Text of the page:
Friday, December 4, 2009

Listen up you smiling Irish leprechaun

Parched investors on the lookout for that elusive income stream

DECEMBER 4, 2009
Edmonton Journal

Sentry Select Capital chief investment officer Sandy McIntyre doesn't hide an admittedly "Pollyannaish" view of economic recovery, nor his disdain for policy of "our smiling Irish leprechaun in Ottawa," federal Finance Minister Jim Flaherty.

McIntyre joined Sentry Select during the tech bubble of 2000 when "the mathematics of making money on the stock market were pretty close to impossible," so he became an income-trust money manager, only to be slew footed by Flaherty's 2006 announcement that most income trusts will be taxed in 2011.

As McIntyre crosses the country he sees various degrees of carnage from the recession--it's deepest in southwestern Ontario due to manufacturing woes, and in Alberta because of low natural gas prices -- but the anguish of investors is universal.

"For the investor, the continued theme is: 'Where am I going to get my income stream from?'" said McIntyre, after a presentation to Canaccord Wealth Management clients.

He laments either that income trusts will have to pay taxes, or that pension plans owning income trusts will not.

"Why is it OK for Ontario Teachers( pension plan) to own an income trust directly as a private SIFT(specified investment flow-through), and it's not OK for an individual investor to have the same tax treatment in their RRSP or RRIF?"

Regardless, as McIntyre comes to grips with taxation being as inevitable as death, he tries to find an income stream for investors.

A rediscovered old nugget is preferred shares, which offer little capital gains, but dividends that are usually dependable and receive preferential treatment over common shares in the case of bankruptcy. Banks strapped for cash recently offered a wave of preferred shares.

"That was temporary shoring up of the balance sheets; they likely will disappear on the maturity dates," said McIntyre. "The banks are making a ton of money right now."

For him, that leaves value stocks with dividends as an income stream, preferable over growth stocks that offer the chance of greater returns from capital gains for taking on greater risk.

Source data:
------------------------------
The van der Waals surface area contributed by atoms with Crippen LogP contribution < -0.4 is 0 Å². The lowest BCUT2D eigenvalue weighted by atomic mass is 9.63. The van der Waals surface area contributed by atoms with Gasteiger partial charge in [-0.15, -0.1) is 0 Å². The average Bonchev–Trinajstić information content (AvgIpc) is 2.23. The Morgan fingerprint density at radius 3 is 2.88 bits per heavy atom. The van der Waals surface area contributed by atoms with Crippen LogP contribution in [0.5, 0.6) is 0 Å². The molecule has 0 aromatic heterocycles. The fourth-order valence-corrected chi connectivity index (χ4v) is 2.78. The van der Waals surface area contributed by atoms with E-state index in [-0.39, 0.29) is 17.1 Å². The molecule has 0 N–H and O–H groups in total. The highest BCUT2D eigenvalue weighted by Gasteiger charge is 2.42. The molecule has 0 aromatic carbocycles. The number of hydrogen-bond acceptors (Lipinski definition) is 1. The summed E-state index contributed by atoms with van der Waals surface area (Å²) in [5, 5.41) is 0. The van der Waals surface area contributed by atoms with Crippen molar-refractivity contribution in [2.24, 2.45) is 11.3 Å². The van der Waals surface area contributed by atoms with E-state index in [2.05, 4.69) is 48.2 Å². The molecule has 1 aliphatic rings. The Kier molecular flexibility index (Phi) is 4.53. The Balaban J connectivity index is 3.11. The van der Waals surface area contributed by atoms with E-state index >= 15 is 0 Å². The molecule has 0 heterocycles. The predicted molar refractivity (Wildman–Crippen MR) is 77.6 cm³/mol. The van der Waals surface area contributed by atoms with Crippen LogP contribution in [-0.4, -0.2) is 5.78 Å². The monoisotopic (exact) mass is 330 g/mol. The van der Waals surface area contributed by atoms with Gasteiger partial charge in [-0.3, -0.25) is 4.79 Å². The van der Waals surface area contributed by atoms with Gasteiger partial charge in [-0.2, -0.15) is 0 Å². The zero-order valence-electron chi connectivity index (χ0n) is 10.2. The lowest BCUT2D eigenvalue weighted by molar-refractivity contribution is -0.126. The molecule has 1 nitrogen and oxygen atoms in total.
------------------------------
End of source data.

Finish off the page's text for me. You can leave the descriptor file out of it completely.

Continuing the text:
"If I'm targeting a return of 10 per cent and I've got a dividend that pays four per cent, I've already got 40 per cent locked in. And if the stock can grow earnings by six per cent annually, which is less than the long-term growth rate of earnings, I should be able to meet my objectives."

For him to buy stocks, they must have:

- Domination of industry position;

- Income stability;

- Management quality;

- Equity structure. By way of management quality, he explains: "The best way for management to protect my interest is for them to own a ton of stock of the same class and the same voting rights. If they stand to lose as much as I stand to lose, they're careful in what they do."

And as for equity structure: "Most importantly, I want a company that does not have to raise capital, when capital is hard to come by."

Another form of income is from bonds and fixed-income products.

"You can loan your money to the Government of Canada and get 3.5 per cent; they're considered a good credit (risk) because they're only spending two times what they earn -- the U.S. is worse. You can put money with investment-grade corporations with 5.0 to 5.5 per cent yields;and I actually find that attractive because I've got a high likelihood I will get my money out and I'm getting a suitable risk premium."

"You can put your money into high-yield debt, but I caution you on some that the yields are too low for the risk that is built into the securities."

McIntyre resurrects the "modern portfolio theory" from 16th-century German banker Jacob Fugger, "The Rich," who said: "Divide your fortune into four equal parts: stocks, real estate, bonds and gold coins. Be prepared to lose on one of them most of the time. During inflation, you will lose on bonds and win on gold and real estate; during deflation, you lose on real estate and win on bonds; your stocks will see you through both periods, though in a mixed fashion. Whenever performance differences cause a major imbalance, rebalance your fortunes back to the four equal parts."

As for income, the buzz word going forward will be dividends.

"I think what we're looking at long term is increased taxation, a forced balancing of the books, and slower trend line GDP (gross domestic product) growth, which will lead to a lower growth rate for growth stocks. But the stocks I invest in-- food, transportation, pipelines--are going to be able to generate their dividends."

And as for income trusts, McIntyre thinks those that survive until 2011 are well worth investing in, and many will be able to convert from trust distributions into corporate dividends without reduction.

"Look at the quality of what you own. Most businesses with high volatility, high debt and low distribution coverage have already gone bang."

Ray Turchansky writes Fridays in The Journal.

© Copyright (c) The Edmonton Journal

1 comment:

Dr Mike said...

The leprechaun is said to be a solitary creature, whose principal occupation is making and mending shoes, and who enjoys practical jokes ---- the leprechaun is the son of an "evil spirit" and a "degenerate fairy" and is "not wholly good nor wholly evil"

They are very thrifty and responsible for keeping the treasure safely hidden. All leprechauns have gold which they usually hide very carefully by burying it in a pot or crock in some spot far from everyone.

They also have something to do with rainbows , hiding the pot O gold somewhere nearby I think.

Now getting to Jimmy O~Flaherty , he obviously fits the job description.

I just wish he would of stuck to mending shoes & left us to hell alone.

Dr Mike